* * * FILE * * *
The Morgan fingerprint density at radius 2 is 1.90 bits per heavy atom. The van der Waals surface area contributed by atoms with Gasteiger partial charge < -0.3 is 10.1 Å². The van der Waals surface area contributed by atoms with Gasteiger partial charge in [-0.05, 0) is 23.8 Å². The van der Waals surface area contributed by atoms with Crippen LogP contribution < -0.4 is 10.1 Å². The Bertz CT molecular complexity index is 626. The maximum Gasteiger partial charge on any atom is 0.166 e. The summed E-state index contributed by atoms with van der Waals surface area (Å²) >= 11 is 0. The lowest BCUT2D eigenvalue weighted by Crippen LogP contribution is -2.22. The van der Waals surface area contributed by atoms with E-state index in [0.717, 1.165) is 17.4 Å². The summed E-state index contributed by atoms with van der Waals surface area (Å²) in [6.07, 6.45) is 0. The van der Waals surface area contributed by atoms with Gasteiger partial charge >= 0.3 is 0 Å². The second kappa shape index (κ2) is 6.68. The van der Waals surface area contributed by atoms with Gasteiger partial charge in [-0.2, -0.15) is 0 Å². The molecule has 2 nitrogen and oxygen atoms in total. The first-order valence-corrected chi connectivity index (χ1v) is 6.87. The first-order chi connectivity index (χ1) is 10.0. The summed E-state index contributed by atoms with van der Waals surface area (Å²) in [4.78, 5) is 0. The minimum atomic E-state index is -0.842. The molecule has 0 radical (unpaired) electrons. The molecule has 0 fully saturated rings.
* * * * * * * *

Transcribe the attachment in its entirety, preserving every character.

The Morgan fingerprint density at radius 2 is 1.90 bits per heavy atom. The van der Waals surface area contributed by atoms with Gasteiger partial charge < -0.3 is 10.1 Å². The van der Waals surface area contributed by atoms with Gasteiger partial charge in [-0.05, 0) is 23.8 Å². The van der Waals surface area contributed by atoms with Crippen LogP contribution < -0.4 is 10.1 Å². The Bertz CT molecular complexity index is 626. The maximum Gasteiger partial charge on any atom is 0.166 e. The summed E-state index contributed by atoms with van der Waals surface area (Å²) >= 11 is 0. The lowest BCUT2D eigenvalue weighted by Crippen LogP contribution is -2.22. The van der Waals surface area contributed by atoms with E-state index in [0.717, 1.165) is 17.4 Å². The summed E-state index contributed by atoms with van der Waals surface area (Å²) in [6.07, 6.45) is 0. The van der Waals surface area contributed by atoms with Gasteiger partial charge >= 0.3 is 0 Å². The second kappa shape index (κ2) is 6.68. The van der Waals surface area contributed by atoms with Gasteiger partial charge in [-0.2, -0.15) is 0 Å². The molecule has 2 nitrogen and oxygen atoms in total. The first-order valence-corrected chi connectivity index (χ1v) is 6.87. The first-order chi connectivity index (χ1) is 10.0. The summed E-state index contributed by atoms with van der Waals surface area (Å²) in [4.78, 5) is 0. The minimum atomic E-state index is -0.842. The molecule has 0 radical (unpaired) electrons. The molecule has 0 fully saturated rings.